To bring closer the families with DUPLICATION which is Rare-most of all DMD mutations.
Location: New Delhi, India
Latest Activity: Feb 13, 2017
Started by kathy mcdonald. Last reply by Char Burke May 30, 2011. 2 Replies 0 Favorites
Started by Char Burke. Last reply by kathy mcdonald May 24, 2011. 1 Reply 0 Favorites
My Nephew age is 7.5 years.
Thanks for answer,I'm already a member this group. I have a question in my mind. My son is 5 years old. And his doctor started prednisolen 6 month ago. Another an endocrine doctor we have, He told us that my son has thyroid resistance already so, if we give to him cortisone without treatment thyroid resistance, Prednisolen is not enough and effective for him .
The use of cortisone, thyroid function more breaks......On the contrary, according to my oppinion; This is a vicious circle..
Question is; Immediately after the start of treatment with cortisone, İs there any boy who is diagnosed with thyroid resistance?
I had emailed Sharon Hesterlee about duplications and specifically personalized medicine re duplications. She said that I could share the email so I thought I would. Here you go.
It might be possible to address duplications (small ones) with exon skipping--Steve Wilton is working on that now in his laboratory. There is also a new technology that might allow us to chop out large pieces of the dystrophin gene that include duplications and replace those pieces with normal dystrophin sequence--I met with a company that is developing this technology called Precision Biosciences when I was at the Biotechnology Industry Organization meeting last month. We will likely invite them to apply for an exploratory grant to see what they can do with the dystrophin gene--this approach would actually be a permanent correction since they correct the gene itself, not the RNA message like in exon-skipping.
Beyond the specific approaches there are a large number of therapeutic approaches that are not mutation-specific that would be applicable to duplications including gene therapy, blocking myostatin, upregulating IGF-1, upregulating utrophin, using cardiac drugs like spironolactone very early (evidence now shows you get skeletal muscle benefit and cardiac benefit in mice started very early on these drugs--losartan and cialis could be in that category as well). At the scientific meeting we had before the main Connect Conference this year we also discussed using arthritis drugs like remicade and some cancer drugs that have looked promising in the mdx mouse.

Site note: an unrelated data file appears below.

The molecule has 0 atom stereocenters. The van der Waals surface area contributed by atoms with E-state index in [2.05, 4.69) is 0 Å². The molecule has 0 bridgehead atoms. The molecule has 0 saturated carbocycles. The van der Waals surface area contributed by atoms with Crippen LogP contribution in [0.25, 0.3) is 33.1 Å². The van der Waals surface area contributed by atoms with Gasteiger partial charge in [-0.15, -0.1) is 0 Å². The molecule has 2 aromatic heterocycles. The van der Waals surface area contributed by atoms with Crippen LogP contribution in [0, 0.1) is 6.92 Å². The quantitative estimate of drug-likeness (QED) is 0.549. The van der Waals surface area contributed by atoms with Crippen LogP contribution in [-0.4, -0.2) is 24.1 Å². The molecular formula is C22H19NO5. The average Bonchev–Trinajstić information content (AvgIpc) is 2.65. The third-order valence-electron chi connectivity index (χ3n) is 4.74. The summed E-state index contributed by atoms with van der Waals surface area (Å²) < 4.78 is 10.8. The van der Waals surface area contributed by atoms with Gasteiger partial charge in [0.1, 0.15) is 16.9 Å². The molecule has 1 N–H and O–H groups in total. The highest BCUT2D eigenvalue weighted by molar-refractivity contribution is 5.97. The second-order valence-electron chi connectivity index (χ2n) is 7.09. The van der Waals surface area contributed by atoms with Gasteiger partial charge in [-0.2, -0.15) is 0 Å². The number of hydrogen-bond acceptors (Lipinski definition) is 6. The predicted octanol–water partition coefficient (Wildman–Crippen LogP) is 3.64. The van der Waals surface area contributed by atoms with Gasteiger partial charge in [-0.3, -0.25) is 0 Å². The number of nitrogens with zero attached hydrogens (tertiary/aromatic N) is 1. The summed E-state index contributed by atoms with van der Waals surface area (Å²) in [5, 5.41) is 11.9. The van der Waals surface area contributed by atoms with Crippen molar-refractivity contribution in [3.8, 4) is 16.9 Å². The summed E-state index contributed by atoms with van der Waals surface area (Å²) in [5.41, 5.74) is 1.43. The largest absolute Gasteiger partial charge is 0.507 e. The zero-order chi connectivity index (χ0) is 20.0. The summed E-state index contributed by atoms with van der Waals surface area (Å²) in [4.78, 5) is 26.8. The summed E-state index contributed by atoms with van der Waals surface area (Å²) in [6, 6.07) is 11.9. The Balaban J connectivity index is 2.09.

So none of these approaches (including exon-skipping) are likely to be a complete home run. It's very likely that we will end up using a cocktail of drugs to get the best effects--much in the same way cancer or AIDS is treated. I guess my point is that you don't have to pin your hopes on a specific therapy to address duplications--there are really only a few things in development that WON'T address duplications (exon-skipping, ataluren). Almost everything else will. Does help answer your question? Also, fee free to post this on the duplications list if you think it's helpful.
I've been involved in other discussion groups but just recently stumbled on this one. Would love to chat about anything you may know.
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